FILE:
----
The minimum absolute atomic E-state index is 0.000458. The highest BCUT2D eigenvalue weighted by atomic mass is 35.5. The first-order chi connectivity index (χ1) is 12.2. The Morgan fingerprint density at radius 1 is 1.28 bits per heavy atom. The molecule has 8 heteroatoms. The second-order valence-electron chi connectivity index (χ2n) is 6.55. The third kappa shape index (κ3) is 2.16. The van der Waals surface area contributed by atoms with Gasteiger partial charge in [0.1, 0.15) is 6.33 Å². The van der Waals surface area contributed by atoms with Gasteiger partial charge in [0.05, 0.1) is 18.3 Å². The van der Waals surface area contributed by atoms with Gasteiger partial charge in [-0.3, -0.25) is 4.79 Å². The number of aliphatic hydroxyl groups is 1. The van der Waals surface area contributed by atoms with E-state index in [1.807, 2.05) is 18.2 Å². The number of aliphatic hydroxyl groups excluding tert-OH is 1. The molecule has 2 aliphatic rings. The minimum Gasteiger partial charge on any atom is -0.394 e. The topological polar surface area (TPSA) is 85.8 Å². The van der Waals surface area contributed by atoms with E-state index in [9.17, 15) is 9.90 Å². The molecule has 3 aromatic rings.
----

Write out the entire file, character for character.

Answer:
The minimum absolute atomic E-state index is 0.000458. The highest BCUT2D eigenvalue weighted by atomic mass is 35.5. The first-order chi connectivity index (χ1) is 12.2. The Morgan fingerprint density at radius 1 is 1.28 bits per heavy atom. The molecule has 8 heteroatoms. The second-order valence-electron chi connectivity index (χ2n) is 6.55. The third kappa shape index (κ3) is 2.16. The van der Waals surface area contributed by atoms with Gasteiger partial charge in [0.1, 0.15) is 6.33 Å². The van der Waals surface area contributed by atoms with Gasteiger partial charge in [0.05, 0.1) is 18.3 Å². The van der Waals surface area contributed by atoms with Gasteiger partial charge in [-0.3, -0.25) is 4.79 Å². The number of aliphatic hydroxyl groups is 1. The van der Waals surface area contributed by atoms with E-state index in [1.807, 2.05) is 18.2 Å². The number of aliphatic hydroxyl groups excluding tert-OH is 1. The molecule has 2 aliphatic rings. The minimum Gasteiger partial charge on any atom is -0.394 e. The topological polar surface area (TPSA) is 85.8 Å². The van der Waals surface area contributed by atoms with E-state index in [9.17, 15) is 9.90 Å². The molecule has 3 aromatic rings.